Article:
As we work with our customers on their artificial intelligence (AI) journeys, we are finding that a range of approaches are being taken by distinct organizations to implement AI. We recently had an opportunity to speak with Brian Dolan, chief scientist and co-founder of an AI startup — Deep 6 AI — to understand their interest in the Chapel parallel programming language, as well as why they view AI as a high-performance computing (HPC) problem.
First a bit of background on Deep 6 AI and Chapel.
Deep 6 AI is an artificial intelligence company whose primary mission is to find more patients faster for clinical trials — an important part of drug development and drug discovery. In 2016, Deep 6 AI was chosen by the Cedars-Sinai Accelerator Powered by Techstars, and since that time has signed several hospitals and contract research organizations. As Brian tells it, the Deep 6 AI software will help accelerate the time it takes to run trials, cutting costs significantly in the drug development process and getting life-saving cures to people faster.
Along the way, Brian found out about the Chapel parallel programming language that Cray has pioneered. Chapel is designed to improve the programmability of large-scale parallel computer systems. An open-source effort led by Cray and supported by a rich community of collaborators, Chapel’s primary goal is to increase the productivity of high-end computer users by making it easier to write, read, modify, port, tune and maintain parallel programs. You can find out more about Chapel by reading our Why Chapel?, Why Chapel? Part 2 and Why Chapel? Part 3 blog posts written by Brad Chamberlain, principal engineer at Cray on the Chapel project.
We sent Brad down to Deep 6 AI’s offices for a sit-down conversation on a range of topics related to AI, Chapel, Deep 6 AI’s reasons for looking at Chapel as a tool in their development chain, and finally to talk about AI in general. We’ll be posting videos over the coming days with highlights of the conversation between Brian and Brad.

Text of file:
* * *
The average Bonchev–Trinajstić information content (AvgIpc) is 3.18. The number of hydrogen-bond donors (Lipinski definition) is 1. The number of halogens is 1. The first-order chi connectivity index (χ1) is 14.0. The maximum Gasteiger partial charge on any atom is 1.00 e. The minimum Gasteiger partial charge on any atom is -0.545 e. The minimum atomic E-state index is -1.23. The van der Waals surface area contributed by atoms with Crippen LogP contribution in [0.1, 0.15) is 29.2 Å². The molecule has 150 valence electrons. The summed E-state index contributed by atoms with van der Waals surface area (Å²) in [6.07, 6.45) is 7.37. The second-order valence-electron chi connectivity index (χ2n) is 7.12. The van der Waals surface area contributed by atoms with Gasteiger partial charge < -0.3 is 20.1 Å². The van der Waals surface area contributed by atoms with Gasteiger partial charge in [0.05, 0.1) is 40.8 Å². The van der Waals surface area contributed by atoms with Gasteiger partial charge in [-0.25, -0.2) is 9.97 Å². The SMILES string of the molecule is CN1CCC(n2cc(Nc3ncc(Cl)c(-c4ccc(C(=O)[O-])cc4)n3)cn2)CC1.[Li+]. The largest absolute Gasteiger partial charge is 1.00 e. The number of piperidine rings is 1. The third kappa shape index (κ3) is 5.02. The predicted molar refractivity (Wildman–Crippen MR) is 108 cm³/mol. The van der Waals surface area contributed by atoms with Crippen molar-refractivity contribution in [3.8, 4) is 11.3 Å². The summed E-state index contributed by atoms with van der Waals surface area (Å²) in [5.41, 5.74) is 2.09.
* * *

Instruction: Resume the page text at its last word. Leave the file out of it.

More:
One of the areas we wanted to get Brian’s insight on was how he views AI and high-performance computing. At Cray, we strongly believe that as more and more organizations adopt AI technologies, the systems and programming languages best suited to accommodate AI applications utilizing machine and deep learning algorithms will be high-performance computing.
So, we asked Brian straight out: What is the role of HPC in the AI space?
I’ve chosen a few highlights below:
“We’re starting with some overlap between artificial intelligence methodologies and HPC. I was brought to HPC because we are dealing specifically with very compute-intense problems. I think in general the AI community doesn’t know how much of an HPC problem they have yet. There is again certainly an intersection between these: the high-performance computing world and the artificial intelligence world. And I think it’s only now coming into focus.”
“Semi supervised learning on graphs and graph-based methods are becoming more popular and those are fundamentally different beast[s] in terms of what kind of compute has to be done. In a linear regression or convolutional neural net, you can take your massive amount of data, cut it up into little pieces, and send it off to your local workers. And again it’s embarrassingly parallel. In a graph structure, if you have a massive graph you never know if this guy’s going to have to talk to that guy…that poses a lot more problems in terms of how you’re going to manage that communication. How are you going to manage the underlying data structures.”
“In commercial AI right now it’s lots of data on fairly simple models. You run it against an embarrassingly parallel algorithm and then you’re done for the day. And that’s a very data intensive process. What it’s not is a very communication intensive process. For instance, having to talk to multiple parts of the graph. Once you have that you’re beyond … the promise of the NoSQL movement where everything can be distributed and parallelized, and you’re into a true HPC problem where you have huge amount of compute, operating objects that have to talk constantly to each other and the new wrinkle for HPC is — over huge amounts of data.”
Here’s the full video of Brian’s and Brad’s conversation. We’ll have more videos and excerpts in the weeks to come.